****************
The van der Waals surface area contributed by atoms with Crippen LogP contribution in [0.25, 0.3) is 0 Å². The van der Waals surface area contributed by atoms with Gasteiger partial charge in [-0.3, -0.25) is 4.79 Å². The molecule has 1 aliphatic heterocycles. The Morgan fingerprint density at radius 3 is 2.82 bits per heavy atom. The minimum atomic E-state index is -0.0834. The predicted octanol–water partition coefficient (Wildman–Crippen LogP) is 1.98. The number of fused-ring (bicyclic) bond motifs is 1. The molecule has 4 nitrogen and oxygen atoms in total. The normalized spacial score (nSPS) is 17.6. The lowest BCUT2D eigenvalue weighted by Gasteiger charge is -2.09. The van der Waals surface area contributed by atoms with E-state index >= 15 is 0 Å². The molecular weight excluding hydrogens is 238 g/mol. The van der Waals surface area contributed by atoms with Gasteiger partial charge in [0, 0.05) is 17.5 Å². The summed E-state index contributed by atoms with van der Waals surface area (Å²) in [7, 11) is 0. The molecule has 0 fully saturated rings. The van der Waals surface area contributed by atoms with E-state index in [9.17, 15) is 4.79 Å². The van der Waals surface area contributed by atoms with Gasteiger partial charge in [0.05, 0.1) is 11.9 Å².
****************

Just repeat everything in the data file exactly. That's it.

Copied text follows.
The van der Waals surface area contributed by atoms with Crippen LogP contribution in [0.25, 0.3) is 0 Å². The van der Waals surface area contributed by atoms with Gasteiger partial charge in [-0.3, -0.25) is 4.79 Å². The molecule has 1 aliphatic heterocycles. The Morgan fingerprint density at radius 3 is 2.82 bits per heavy atom. The minimum atomic E-state index is -0.0834. The predicted octanol–water partition coefficient (Wildman–Crippen LogP) is 1.98. The number of fused-ring (bicyclic) bond motifs is 1. The molecule has 4 nitrogen and oxygen atoms in total. The normalized spacial score (nSPS) is 17.6. The lowest BCUT2D eigenvalue weighted by Gasteiger charge is -2.09. The van der Waals surface area contributed by atoms with E-state index >= 15 is 0 Å². The molecular weight excluding hydrogens is 238 g/mol. The van der Waals surface area contributed by atoms with Gasteiger partial charge in [0, 0.05) is 17.5 Å². The summed E-state index contributed by atoms with van der Waals surface area (Å²) in [7, 11) is 0. The molecule has 0 fully saturated rings. The van der Waals surface area contributed by atoms with E-state index in [9.17, 15) is 4.79 Å². The van der Waals surface area contributed by atoms with Gasteiger partial charge in [0.05, 0.1) is 11.9 Å².